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Nature. 2010 Mar 25;464(7288):624-7. doi: 10.1038/nature08820. Epub 2010 Mar 7.

Transcription-independent ARF regulation in oncogenic stress-mediated p53 responses.

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1
Institute for Cancer Genetics, and Department of Pathology and Cell Biology College of Physicians & Surgeons, Columbia University, 1130 St Nicholas Avenue, New York, New York 10032, USA.

Abstract

The tumour suppressor ARF is specifically required for p53 activation under oncogenic stress. Recent studies showed that p53 activation mediated by ARF, but not that induced by DNA damage, acts as a major protection against tumorigenesis in vivo under certain biological settings, suggesting that the ARF-p53 axis has more fundamental functions in tumour suppression than originally thought. Because ARF is a very stable protein in most human cell lines, it has been widely assumed that ARF induction is mediated mainly at the transcriptional level and that activation of the ARF-p53 pathway by oncogenes is a much slower and largely irreversible process by comparison with p53 activation after DNA damage. Here we report that ARF is very unstable in normal human cells but that its degradation is inhibited in cancerous cells. Through biochemical purification, we identified a specific ubiquitin ligase for ARF and named it ULF. ULF interacts with ARF both in vitro and in vivo and promotes the lysine-independent ubiquitylation and degradation of ARF. ULF knockdown stabilizes ARF in normal human cells, triggering ARF-dependent, p53-mediated growth arrest. Moreover, nucleophosmin (NPM) and c-Myc, both of which are commonly overexpressed in cancer cells, are capable of abrogating ULF-mediated ARF ubiquitylation through distinct mechanisms, and thereby promote ARF stabilization in cancer cells. These findings reveal the dynamic feature of the ARF-p53 pathway and suggest that transcription-independent mechanisms are critically involved in ARF regulation during responses to oncogenic stress.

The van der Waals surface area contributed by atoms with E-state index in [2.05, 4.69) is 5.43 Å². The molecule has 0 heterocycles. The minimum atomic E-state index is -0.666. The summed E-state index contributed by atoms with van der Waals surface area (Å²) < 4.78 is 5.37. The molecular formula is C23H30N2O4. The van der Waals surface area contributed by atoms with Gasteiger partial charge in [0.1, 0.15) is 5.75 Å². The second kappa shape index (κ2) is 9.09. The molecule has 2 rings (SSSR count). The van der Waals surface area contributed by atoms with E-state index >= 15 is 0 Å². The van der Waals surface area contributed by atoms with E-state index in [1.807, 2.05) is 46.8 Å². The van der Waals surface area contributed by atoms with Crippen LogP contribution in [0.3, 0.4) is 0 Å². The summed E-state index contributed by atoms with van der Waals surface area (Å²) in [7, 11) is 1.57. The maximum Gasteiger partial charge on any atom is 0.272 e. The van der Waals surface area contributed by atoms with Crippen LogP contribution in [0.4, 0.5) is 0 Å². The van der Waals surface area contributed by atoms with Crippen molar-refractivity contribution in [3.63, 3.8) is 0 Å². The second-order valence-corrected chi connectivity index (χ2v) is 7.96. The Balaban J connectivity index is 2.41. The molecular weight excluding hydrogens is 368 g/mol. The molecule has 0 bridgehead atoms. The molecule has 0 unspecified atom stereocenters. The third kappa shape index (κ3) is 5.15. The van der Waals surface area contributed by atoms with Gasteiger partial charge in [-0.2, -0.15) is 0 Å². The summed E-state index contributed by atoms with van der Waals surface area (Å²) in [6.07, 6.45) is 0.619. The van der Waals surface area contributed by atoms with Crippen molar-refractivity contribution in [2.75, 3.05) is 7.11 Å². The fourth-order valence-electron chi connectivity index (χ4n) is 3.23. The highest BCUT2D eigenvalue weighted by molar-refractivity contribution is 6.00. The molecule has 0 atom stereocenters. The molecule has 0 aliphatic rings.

PMID:
20208519
PMCID:
PMC3737736
DOI:
10.1038/nature08820
[Indexed for MEDLINE]
Free PMC Article
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